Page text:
In 2014 it was time for something new, a production company, which then developed into a creative agency. The agency focus was making films for brands and building campaigns. Their team started out with clients they really believed in; huge NGOs, the World Economic Forum and even The Arts Council.  The company ended up with large corporate international clients, Roann joked “In a way I feel like I lost my soul. The thing is that I didn't turn them down. And I ended up with client list that was more lucrative, but not really where I wanted to be.”

While at the BBC he was always encouraged to go after the big stories, specialise in big news, sports and celebrity, “you could interview top footballers” someone once told him.

But sticking to his true values and moral compass, Roann would always pick the wheelchair basketball story. The story of the underdog.

What really motivates Roann are the people who don't shout about what they do. “Dedication, Honesty, focus, those are the things that get forgotten. People who need a spotlight.” he told me.

Photo by Sonya Barber.

Photo by Sonya Barber.

A bit of background of his latest film Roann recalls, “I went to Food for Thought with my mum in the 80s. The place had never changed.”

“When I started going more recently, I loved how it had not changed, with it’s amazing portion sizes, and not giving a toss about decor, to the wonderful wholesome food.”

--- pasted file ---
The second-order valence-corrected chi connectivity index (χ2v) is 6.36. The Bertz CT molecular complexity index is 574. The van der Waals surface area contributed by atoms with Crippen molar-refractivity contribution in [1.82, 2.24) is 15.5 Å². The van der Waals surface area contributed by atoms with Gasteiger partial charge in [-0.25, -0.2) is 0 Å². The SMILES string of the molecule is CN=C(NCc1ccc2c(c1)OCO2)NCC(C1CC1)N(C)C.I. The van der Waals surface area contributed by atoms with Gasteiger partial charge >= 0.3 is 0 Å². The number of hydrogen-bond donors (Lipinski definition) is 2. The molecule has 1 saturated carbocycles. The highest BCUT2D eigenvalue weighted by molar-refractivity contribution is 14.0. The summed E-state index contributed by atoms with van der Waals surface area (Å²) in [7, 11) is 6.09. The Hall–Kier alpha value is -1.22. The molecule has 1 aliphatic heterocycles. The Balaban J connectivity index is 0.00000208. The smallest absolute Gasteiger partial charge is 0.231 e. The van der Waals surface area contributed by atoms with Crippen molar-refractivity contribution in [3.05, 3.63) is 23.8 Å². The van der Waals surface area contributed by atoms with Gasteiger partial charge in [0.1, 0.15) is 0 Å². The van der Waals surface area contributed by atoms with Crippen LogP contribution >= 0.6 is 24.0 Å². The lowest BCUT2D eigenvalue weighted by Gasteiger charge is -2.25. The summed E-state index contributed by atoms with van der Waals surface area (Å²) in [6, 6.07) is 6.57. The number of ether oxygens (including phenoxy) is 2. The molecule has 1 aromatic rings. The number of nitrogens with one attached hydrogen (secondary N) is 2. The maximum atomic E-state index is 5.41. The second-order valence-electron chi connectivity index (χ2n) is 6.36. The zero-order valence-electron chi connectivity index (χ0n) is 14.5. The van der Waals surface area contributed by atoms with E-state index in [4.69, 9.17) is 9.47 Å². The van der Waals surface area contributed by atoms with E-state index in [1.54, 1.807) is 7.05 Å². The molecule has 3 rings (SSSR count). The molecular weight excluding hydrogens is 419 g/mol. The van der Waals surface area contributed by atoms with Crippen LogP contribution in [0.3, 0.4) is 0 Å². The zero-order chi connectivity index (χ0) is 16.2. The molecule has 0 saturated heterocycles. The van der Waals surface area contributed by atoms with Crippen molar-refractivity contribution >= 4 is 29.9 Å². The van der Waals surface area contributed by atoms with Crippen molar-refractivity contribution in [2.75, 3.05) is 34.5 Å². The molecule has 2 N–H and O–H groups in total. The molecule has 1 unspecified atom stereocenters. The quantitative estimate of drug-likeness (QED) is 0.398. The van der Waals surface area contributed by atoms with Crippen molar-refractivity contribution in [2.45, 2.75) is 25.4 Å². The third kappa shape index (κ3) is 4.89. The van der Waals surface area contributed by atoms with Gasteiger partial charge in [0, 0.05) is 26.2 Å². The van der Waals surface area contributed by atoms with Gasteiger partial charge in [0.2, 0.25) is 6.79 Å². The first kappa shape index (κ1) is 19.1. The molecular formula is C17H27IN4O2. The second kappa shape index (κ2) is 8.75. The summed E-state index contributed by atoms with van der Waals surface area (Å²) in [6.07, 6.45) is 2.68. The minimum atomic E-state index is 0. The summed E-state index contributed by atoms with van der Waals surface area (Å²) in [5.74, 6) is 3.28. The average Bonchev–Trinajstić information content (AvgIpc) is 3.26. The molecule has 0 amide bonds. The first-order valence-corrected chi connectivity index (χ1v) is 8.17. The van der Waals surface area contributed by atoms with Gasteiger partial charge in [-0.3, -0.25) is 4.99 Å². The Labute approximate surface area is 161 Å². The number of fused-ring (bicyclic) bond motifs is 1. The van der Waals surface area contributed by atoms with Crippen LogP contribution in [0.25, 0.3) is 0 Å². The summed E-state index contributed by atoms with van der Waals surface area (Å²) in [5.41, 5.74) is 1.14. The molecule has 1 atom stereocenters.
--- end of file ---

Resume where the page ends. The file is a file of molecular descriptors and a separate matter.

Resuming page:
He was queuing up one day at the restaurant. He overheard that it was shutting down, and wondered where they were moving to. Roann soon realised they were not going to reopen. This was the moment knew he had to tell their story.

Roann isn't someone who stands in front of the bank of england with an occupy mask on, he loves to tell stories of the vulnerable, people who are too busy changing the world to tell the world what they are doing.

He wanted to ask the audience some key questions about ‘Food for Thought’ and the nature of gentrification in London:

Do you know this is going on? Is there space for everyone in this society? Are we making space for everyone in this society?

Roann approached Vanessa, owner of the restaurant, with an idea of not just slamming the corporate march, not to ‘go off on one’ or rant from the first second, but to go in celebrating the restaurant. There had to be no hint in the beginning and then halfway, talk about the fact that they are shutting down. He wanted people to feel something, moved perhaps.

We discussed the point on constructive journalism, and the importance of positive news, not just slamming a situation, I mentioned our connections with the wonderful Positive News Magazine, and its vision to create a world of positive news in a sea of negativity and moaning.

On the other side of the conversation, we should ask ourselves some important questions?

Do corporates just serve a need? Or are we missing something important? Are we just accepting what we are being given?

Over the months since the film's release, Roann has had so many people get in touch about it. There is a huge desire to do something. The thirst is there, but the question is ‘how to resolve this problem?’ and ultimately ‘is it a problem, if this is what people want?’